NC Pie Series: What comes at the end is always remembered: the goodnight kiss, the famous last words, the three-point shot at the buzzer, the homemade pie following a fine
NC Pie Series: What comes at the end is always remembered: the goodnight kiss, the famous last words, the three-point shot at the buzzer, the homemade pie following a fine meal. What’s a plate of flounder in Calabash or oysters on the Outer Banks without a slice of lemon meringue, served on a Styrofoam plate with a plastic fork? Can you imagine a rib eye at the Angus Barn in Raleigh without the grand finale — that famous chocolate chess, drizzled with syrup, dolloped with whipped cream? What of the perfectly fried chicken at Mama Dip’s in Chapel Hill, culminating with a slice of sweet potato or pecan? Sure, we love our cakes, cobblers, and banana puddings, but pie provides the sweetest memories.
“My father won World War II for us,” Jimmy Blake says. “He got out in 1946, then opened Blake’s on July 4, 1947. My parents had been married about a month.” Indeed, Colon and his bride, Inez, weren’t ones to sit around. After a short honeymoon, they opened their namesake family restaurant. More than 70 years later, it’s still the go-to spot in Candor for meatloaf and creamed potatoes. And it’s still family-run — now by Colon and Inez’s son Jimmy and his three brothers. “Consistency is our key to success,” Jimmy says. “And nice, friendly folks.”
Folks like Vivian Cook, who follows the restaurant’s classic dessert recipes, with a few creations of her own. “I feel like we have the best desserts we’ve ever had,” Jimmy says. Take the coconut custard pie, which has been on the menu since the ’50s. Its secret? As Cook describes it, the filling “makes its own pie shell.” Just combine shredded coconut, sugar, milk, eggs, and flour; pour into a pie dish; and bake. Recently, Cook has added a new customer-favorite, coconut cream pie — in a pastry crust, with meringue on top — as well as fried apple hand pies. The best part of her job: “That feeling when someone out front says, ‘Hey, y’all did a real good job.’ ”
165 Hillview Street Exd
Candor, NC 27229
(910) 974 7503
To try this pie, you’ll have to go straight to the source. But we’ve got home bakers covered, too. This recipe comes to us courtesy of Sheri Castle, an award-winning professional food writer, cook, and recipe developer.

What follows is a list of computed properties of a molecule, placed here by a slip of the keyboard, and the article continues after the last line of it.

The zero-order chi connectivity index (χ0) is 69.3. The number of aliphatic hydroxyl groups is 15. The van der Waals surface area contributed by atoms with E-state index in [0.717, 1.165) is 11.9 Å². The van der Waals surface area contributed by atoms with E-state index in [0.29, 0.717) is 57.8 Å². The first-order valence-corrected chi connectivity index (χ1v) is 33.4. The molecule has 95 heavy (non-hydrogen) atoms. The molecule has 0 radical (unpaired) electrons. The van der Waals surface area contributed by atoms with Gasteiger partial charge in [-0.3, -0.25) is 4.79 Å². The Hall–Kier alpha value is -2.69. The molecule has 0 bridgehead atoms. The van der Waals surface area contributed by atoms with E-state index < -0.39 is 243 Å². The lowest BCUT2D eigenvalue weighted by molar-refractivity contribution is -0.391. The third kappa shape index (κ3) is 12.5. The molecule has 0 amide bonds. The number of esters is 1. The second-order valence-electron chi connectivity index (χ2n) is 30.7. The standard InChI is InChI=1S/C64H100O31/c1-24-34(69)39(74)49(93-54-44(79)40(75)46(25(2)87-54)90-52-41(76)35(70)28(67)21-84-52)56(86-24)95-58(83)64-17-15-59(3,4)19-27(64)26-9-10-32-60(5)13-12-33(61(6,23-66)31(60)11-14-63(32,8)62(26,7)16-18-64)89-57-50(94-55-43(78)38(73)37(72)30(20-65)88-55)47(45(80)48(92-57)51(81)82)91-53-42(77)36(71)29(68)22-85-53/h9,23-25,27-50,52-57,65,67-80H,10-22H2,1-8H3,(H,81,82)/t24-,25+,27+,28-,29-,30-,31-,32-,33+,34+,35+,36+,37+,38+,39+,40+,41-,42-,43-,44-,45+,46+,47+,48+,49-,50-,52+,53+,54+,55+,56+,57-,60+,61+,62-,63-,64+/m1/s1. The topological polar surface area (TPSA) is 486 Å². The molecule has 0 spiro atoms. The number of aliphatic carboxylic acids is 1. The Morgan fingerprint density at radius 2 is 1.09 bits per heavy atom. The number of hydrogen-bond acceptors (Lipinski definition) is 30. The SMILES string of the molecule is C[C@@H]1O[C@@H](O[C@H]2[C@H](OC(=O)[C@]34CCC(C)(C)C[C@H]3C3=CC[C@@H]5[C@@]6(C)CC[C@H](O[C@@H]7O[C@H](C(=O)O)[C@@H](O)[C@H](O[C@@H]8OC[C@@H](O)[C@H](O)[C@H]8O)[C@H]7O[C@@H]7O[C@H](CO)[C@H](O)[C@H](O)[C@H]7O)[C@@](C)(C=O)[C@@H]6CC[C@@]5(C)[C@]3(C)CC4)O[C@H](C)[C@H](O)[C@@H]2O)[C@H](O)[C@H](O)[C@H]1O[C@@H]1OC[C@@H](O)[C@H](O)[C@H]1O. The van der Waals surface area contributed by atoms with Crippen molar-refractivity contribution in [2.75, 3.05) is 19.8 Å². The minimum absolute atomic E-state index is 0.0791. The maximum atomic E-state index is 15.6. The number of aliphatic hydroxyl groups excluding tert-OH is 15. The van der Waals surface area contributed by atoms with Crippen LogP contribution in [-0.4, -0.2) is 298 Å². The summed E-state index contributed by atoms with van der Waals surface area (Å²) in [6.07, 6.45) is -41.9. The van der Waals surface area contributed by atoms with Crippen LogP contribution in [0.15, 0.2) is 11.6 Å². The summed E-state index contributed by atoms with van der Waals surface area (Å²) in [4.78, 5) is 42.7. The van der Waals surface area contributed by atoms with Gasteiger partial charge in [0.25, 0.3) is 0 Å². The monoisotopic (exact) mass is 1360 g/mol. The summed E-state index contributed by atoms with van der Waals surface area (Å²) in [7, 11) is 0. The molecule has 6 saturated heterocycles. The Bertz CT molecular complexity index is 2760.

Yield: 8 servings.
½ cup granulated sugar
1 large egg yolk
2 large eggs
3 tablespoons instant or all-purpose flour
1½ cups whole milk
1½ cups sweetened flaked coconut
1 teaspoon vanilla extract
⅛ teaspoon coconut extract
1 (9-inch) pie shell, baked and cooled
⅔ cup sweetened flaked coconut
1 ¼ chilled whipping cream
¼ cup confectioners’ sugar
⅛ teaspoon coconut extract
For the filling: Whisk together the sugar, eggs, egg yolk, and flour in medium bowl.
Bring the milk to a bare simmer in a medium saucepan over medium heat. Add the hot milk to the egg mixture in a slow, steady stream, whisking constantly. Pour it into the saucepan; cook until the pastry cream thickens and boils, stirring constantly, about 4 minutes. Remove the pan from the heat.
Push the pastry cream through a fine sieve into a glass or metal bowl. Stir in the coconut, vanilla extract, and coconut extract. Press a round of buttered wax paper or parchment paper directly onto the surface to prevent the formation of skin.
Chill until cold, at least 2 hours. Scrape the filling into the pie shell. Cover and chill overnight.
For the topping: Toast the coconut in small heavy skillet over medium heat until lightly browned, stirring occasionally, about 3 minutes. Cool completely.
Just before serving, beat the cream, sugar, and coconut extract in a bowl using an electric mixer until it just holds stiff peaks, then spoon on top of pie. Sprinkle evenly with toasted coconut.
(Can be prepared up to 4 hours ahead. Cover and refrigerate.) Serve cold.